Q. Why is my child not eligible for school bus transportation?
A. School Board Policy stipulates elementary (grades K-5) students must reside at least 1.00 miles from their assigned school while middle school (grades 6-8) and high school (grades 9-12) students must reside at least 1.50 miles from their assigned school to be eligible for school bus transportation. These distances are measured using the shortest public access route from the point where the residence driveway intersects the closest public roadway or walkway to the point where the school driveway intersects the closest public roadway or walkway.
Q. Are there assigned seats on the school bus?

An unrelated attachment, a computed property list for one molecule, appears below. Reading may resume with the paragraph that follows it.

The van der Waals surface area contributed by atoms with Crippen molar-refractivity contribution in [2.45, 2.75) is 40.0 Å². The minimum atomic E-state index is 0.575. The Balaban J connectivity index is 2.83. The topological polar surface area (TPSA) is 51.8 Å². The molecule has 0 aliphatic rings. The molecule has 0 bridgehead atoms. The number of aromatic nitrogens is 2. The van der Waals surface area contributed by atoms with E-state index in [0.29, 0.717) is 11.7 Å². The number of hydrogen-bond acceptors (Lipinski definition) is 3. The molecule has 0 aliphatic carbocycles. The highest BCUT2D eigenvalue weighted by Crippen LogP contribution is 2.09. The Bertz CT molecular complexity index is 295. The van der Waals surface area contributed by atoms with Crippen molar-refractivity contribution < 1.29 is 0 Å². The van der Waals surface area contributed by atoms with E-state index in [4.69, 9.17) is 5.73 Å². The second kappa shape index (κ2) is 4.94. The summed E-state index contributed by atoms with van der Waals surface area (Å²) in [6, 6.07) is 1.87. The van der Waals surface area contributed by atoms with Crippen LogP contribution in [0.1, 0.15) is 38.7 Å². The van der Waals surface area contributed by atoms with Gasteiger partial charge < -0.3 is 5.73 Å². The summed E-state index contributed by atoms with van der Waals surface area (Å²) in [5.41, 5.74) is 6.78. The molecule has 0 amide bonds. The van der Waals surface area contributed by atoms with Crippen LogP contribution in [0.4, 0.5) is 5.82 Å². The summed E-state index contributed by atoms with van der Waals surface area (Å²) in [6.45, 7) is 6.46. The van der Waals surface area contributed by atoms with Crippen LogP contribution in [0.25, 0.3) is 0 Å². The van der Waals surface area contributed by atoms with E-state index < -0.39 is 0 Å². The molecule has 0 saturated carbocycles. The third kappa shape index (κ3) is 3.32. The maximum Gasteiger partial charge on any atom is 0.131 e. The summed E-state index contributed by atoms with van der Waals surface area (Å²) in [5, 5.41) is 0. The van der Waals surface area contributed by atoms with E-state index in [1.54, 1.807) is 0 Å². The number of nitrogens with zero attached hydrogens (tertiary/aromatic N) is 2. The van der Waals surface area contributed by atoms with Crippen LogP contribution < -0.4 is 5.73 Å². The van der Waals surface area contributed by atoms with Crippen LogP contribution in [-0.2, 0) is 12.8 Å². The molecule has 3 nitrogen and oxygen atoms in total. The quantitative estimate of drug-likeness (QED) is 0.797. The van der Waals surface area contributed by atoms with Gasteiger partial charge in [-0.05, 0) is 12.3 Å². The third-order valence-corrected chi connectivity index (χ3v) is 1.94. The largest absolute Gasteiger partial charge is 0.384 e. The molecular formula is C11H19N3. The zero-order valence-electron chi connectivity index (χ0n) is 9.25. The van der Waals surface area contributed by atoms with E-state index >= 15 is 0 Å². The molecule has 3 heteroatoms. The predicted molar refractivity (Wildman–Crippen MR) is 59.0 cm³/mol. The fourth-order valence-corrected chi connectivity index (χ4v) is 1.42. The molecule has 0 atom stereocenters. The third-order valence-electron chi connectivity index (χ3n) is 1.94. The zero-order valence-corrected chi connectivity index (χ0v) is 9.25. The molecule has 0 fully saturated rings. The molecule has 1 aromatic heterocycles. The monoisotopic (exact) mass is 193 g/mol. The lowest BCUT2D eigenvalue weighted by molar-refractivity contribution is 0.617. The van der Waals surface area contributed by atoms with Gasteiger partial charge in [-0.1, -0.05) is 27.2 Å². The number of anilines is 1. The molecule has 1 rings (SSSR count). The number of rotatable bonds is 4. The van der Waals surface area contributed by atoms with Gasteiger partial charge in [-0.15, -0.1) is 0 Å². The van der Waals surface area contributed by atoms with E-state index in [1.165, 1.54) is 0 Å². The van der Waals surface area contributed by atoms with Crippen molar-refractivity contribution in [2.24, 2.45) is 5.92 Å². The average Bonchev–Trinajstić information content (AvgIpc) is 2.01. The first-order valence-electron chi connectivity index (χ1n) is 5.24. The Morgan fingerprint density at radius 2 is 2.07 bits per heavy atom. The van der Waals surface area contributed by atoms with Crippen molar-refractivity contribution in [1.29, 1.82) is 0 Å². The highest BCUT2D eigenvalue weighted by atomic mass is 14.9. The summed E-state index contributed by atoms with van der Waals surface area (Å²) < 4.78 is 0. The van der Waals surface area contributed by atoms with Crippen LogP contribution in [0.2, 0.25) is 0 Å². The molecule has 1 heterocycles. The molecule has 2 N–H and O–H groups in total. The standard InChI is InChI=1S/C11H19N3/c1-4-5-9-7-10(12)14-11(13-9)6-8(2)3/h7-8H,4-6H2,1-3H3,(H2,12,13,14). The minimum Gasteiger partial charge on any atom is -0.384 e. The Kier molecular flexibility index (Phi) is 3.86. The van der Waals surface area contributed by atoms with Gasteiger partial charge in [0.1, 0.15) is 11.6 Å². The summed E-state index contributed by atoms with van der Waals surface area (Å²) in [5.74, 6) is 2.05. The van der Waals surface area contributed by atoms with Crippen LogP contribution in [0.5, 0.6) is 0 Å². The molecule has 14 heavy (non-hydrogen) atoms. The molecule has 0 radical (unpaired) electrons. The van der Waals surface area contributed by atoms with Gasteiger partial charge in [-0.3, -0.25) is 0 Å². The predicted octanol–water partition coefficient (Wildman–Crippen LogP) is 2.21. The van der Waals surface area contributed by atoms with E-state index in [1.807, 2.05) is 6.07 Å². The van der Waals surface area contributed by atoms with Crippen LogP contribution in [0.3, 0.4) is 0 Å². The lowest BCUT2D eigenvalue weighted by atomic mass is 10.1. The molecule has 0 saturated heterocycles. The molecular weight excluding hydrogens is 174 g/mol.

A. Yes. School Board policy authorizes the driver to assign seats using whatever seating arrangement works best for the safety of students and the driver.Q. How will I be notified of a change to my child's stop time or location?A. A letter will be sent to your home or the bus driver will give your child a note that "an email will be sent to you regarding the change."Q. Will my child have the same bus driver everyday?A. Usually the same driver will drive the morning and afternoon run. However there will be times when a substitute driver is on the bus. Also, driver trainees may ride along in order to learn the route.Q: How do you handle extreme cold weather situations?A: In the case of extreme cold, the district may consider a 1-hour delay, 2-hour delay, 3-hour-delay or cancellation if the actual temperature dips below minus 5 degrees, and there is a windchill below minus 20 degrees. Any decision takes into account how long students are exposed to the cold and whether buses can operate properly. Sometimes it can be too cold for the amounts of fuel additive the district is allowed by state law to mix with school bus diesel fuel to prevent it from jelling.Q. Why is the bus late and why wasn't I called?A. Some of the situations that could cause lateness include traffic, road closures, weather, vehicle mechanical issues or a late prior route. Since we operate over 100 buses and school vehicles, it is virtually impossible to contact parents when the bus is running late. However, we have radio contact with all buses and school vehicles and we can determine the expected time of arrival.